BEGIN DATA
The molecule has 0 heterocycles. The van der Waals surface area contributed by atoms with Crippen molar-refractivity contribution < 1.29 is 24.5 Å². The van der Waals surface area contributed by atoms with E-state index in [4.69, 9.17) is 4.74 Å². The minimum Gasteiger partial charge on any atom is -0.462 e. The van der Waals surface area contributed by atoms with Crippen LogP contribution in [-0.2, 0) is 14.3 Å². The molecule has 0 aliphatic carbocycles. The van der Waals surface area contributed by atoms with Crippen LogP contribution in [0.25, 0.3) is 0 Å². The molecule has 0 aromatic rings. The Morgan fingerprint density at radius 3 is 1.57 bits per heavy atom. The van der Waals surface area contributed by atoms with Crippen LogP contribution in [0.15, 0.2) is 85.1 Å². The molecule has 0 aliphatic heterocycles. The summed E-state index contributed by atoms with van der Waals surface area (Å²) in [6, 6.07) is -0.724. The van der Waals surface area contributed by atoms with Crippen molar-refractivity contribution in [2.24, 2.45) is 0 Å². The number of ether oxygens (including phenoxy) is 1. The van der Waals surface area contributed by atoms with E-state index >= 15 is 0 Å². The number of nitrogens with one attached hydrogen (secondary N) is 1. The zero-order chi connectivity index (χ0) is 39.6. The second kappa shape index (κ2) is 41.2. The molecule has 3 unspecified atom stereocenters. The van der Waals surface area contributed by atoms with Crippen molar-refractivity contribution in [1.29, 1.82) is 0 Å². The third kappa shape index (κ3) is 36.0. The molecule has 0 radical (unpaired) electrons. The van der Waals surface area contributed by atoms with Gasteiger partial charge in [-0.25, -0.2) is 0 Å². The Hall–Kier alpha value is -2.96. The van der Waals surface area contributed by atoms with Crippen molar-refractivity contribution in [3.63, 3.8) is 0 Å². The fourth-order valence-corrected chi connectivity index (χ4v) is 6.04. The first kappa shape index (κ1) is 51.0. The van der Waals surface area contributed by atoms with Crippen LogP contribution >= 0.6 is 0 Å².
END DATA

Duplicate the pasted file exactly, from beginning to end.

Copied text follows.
The molecule has 0 heterocycles. The van der Waals surface area contributed by atoms with Crippen molar-refractivity contribution < 1.29 is 24.5 Å². The van der Waals surface area contributed by atoms with E-state index in [4.69, 9.17) is 4.74 Å². The minimum Gasteiger partial charge on any atom is -0.462 e. The van der Waals surface area contributed by atoms with Crippen LogP contribution in [-0.2, 0) is 14.3 Å². The molecule has 0 aliphatic carbocycles. The van der Waals surface area contributed by atoms with Crippen LogP contribution in [0.25, 0.3) is 0 Å². The molecule has 0 aromatic rings. The Morgan fingerprint density at radius 3 is 1.57 bits per heavy atom. The van der Waals surface area contributed by atoms with Crippen LogP contribution in [0.15, 0.2) is 85.1 Å². The molecule has 0 aliphatic heterocycles. The summed E-state index contributed by atoms with van der Waals surface area (Å²) in [6, 6.07) is -0.724. The van der Waals surface area contributed by atoms with Crippen molar-refractivity contribution in [2.24, 2.45) is 0 Å². The number of ether oxygens (including phenoxy) is 1. The van der Waals surface area contributed by atoms with E-state index >= 15 is 0 Å². The number of nitrogens with one attached hydrogen (secondary N) is 1. The zero-order chi connectivity index (χ0) is 39.6. The second kappa shape index (κ2) is 41.2. The molecule has 3 unspecified atom stereocenters. The van der Waals surface area contributed by atoms with Crippen molar-refractivity contribution in [1.29, 1.82) is 0 Å². The third kappa shape index (κ3) is 36.0. The molecule has 0 radical (unpaired) electrons. The van der Waals surface area contributed by atoms with Gasteiger partial charge in [-0.25, -0.2) is 0 Å². The Hall–Kier alpha value is -2.96. The van der Waals surface area contributed by atoms with Crippen molar-refractivity contribution in [3.63, 3.8) is 0 Å². The fourth-order valence-corrected chi connectivity index (χ4v) is 6.04. The first kappa shape index (κ1) is 51.0. The van der Waals surface area contributed by atoms with Crippen LogP contribution >= 0.6 is 0 Å².